In my review of WNYC’s reporting on NJ Transit’s response to Sandy, I noted how the transit agency had offered up four redacted pages as an overview of their storm preparedness efforts but neglected to mention the ramifications of the document. The WNYC report was but one half of a two-headed effort with The Record of Bergen County to tackle the story, and Karen Rouse has details on the dispute over the document in her piece in the paper.
According to her reporting, New Jersey Transit refuses to share the four-page document and hundreds of emails due to safety concerns. “Recent events including the uncovering of an al-Qaida-led terrorist plot targeting rail service reinforces why NJ Transit will not disclose sensitive information |that could potentially undermine the security of our transit infrastructure, our customers or our employees,” John Durso Jr., a spokesman for NJ Transit, said to The Record.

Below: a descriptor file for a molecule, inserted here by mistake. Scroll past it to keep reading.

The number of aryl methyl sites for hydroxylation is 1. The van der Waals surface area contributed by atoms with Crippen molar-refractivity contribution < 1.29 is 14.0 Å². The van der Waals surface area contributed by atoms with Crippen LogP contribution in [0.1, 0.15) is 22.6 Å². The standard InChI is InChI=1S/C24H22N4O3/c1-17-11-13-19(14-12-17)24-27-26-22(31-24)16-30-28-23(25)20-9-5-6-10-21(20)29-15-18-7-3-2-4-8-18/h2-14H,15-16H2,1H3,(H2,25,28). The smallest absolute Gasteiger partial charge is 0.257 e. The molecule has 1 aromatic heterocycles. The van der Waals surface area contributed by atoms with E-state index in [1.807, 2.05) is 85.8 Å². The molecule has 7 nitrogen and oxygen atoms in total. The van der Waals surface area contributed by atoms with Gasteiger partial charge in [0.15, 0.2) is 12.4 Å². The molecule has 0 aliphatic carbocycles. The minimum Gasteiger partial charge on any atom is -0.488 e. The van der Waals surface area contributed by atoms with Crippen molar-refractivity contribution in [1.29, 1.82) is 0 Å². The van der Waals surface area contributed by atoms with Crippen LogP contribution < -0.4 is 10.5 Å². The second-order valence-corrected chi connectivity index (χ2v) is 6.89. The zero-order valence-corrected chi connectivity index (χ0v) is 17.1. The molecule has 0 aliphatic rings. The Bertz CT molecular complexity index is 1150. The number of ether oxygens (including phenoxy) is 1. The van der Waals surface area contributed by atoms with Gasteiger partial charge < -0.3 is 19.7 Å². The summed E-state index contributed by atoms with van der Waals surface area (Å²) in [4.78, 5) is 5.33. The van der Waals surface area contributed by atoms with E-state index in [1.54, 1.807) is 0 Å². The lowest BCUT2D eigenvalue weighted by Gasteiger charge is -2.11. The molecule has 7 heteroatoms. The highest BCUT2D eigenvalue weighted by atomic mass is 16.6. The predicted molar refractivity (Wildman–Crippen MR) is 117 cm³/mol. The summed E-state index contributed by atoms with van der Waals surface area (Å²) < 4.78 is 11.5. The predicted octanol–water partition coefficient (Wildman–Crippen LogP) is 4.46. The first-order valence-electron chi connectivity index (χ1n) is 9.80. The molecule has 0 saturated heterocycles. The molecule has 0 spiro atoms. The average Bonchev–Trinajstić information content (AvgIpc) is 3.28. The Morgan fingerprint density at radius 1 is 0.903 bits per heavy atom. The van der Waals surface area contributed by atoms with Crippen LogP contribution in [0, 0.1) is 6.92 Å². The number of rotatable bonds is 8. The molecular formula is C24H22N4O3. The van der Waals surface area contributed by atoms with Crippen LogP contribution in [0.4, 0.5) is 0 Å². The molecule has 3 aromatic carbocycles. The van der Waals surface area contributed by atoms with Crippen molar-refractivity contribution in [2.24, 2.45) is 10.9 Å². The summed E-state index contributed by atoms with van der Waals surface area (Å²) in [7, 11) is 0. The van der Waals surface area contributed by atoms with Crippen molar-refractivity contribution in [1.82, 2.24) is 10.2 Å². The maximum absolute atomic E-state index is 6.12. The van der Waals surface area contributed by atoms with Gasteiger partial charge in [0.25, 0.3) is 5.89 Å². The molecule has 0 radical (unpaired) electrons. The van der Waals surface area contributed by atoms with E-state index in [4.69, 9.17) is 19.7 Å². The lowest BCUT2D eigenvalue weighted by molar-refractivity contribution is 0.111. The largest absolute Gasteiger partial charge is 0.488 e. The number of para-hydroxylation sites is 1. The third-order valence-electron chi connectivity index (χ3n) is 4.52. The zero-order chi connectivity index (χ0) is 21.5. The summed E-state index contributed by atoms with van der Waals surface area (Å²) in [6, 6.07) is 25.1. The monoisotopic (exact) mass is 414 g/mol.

The Record has filed suit over the redacted and omitted documents, and they are essentially requesting what I said should be requested of NJ Transit. As Rouse writes, they asked for “details about whether NJ Transit had identified locations in its statewide rail network that were at risk for flooding prior to Sandy; whether rail crews were on duty and prepared for Sandy prior to its surge making landfall; and if NJ Transit police officers assigned to its Office of Emergency Management were trained in reading weather forecast data.” The MTA, also vulnerable to terrorist threats, could provide this information readily; New Jersey Transit opted not to. What are they hiding?